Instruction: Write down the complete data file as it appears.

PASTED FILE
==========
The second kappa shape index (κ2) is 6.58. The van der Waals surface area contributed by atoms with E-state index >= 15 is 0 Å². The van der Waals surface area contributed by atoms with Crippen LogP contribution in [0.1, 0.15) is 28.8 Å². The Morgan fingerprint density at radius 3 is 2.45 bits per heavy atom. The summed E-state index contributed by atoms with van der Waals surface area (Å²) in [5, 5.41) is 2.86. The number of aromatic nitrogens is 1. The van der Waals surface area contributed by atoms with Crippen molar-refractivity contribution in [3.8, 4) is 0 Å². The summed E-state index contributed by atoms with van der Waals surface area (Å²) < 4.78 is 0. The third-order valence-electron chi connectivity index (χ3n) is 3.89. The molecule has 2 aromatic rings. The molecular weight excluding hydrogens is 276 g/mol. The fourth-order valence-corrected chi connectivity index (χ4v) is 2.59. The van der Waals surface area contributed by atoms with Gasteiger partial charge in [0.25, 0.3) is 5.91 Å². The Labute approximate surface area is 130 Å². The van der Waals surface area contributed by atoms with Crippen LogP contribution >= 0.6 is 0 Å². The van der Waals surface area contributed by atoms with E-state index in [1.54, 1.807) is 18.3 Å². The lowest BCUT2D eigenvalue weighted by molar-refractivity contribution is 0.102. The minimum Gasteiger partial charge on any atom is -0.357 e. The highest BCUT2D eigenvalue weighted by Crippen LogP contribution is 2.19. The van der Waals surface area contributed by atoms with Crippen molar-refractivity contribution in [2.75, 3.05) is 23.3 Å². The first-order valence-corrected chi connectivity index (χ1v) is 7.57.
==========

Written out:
The second kappa shape index (κ2) is 6.58. The van der Waals surface area contributed by atoms with E-state index >= 15 is 0 Å². The van der Waals surface area contributed by atoms with Crippen LogP contribution in [0.1, 0.15) is 28.8 Å². The Morgan fingerprint density at radius 3 is 2.45 bits per heavy atom. The summed E-state index contributed by atoms with van der Waals surface area (Å²) in [5, 5.41) is 2.86. The number of aromatic nitrogens is 1. The van der Waals surface area contributed by atoms with Crippen molar-refractivity contribution in [3.8, 4) is 0 Å². The summed E-state index contributed by atoms with van der Waals surface area (Å²) < 4.78 is 0. The third-order valence-electron chi connectivity index (χ3n) is 3.89. The molecule has 2 aromatic rings. The molecular weight excluding hydrogens is 276 g/mol. The fourth-order valence-corrected chi connectivity index (χ4v) is 2.59. The van der Waals surface area contributed by atoms with Gasteiger partial charge in [0.25, 0.3) is 5.91 Å². The Labute approximate surface area is 130 Å². The van der Waals surface area contributed by atoms with Crippen LogP contribution >= 0.6 is 0 Å². The van der Waals surface area contributed by atoms with E-state index in [1.54, 1.807) is 18.3 Å². The lowest BCUT2D eigenvalue weighted by molar-refractivity contribution is 0.102. The minimum Gasteiger partial charge on any atom is -0.357 e. The highest BCUT2D eigenvalue weighted by Crippen LogP contribution is 2.19. The van der Waals surface area contributed by atoms with Crippen molar-refractivity contribution in [2.75, 3.05) is 23.3 Å². The first-order valence-corrected chi connectivity index (χ1v) is 7.57.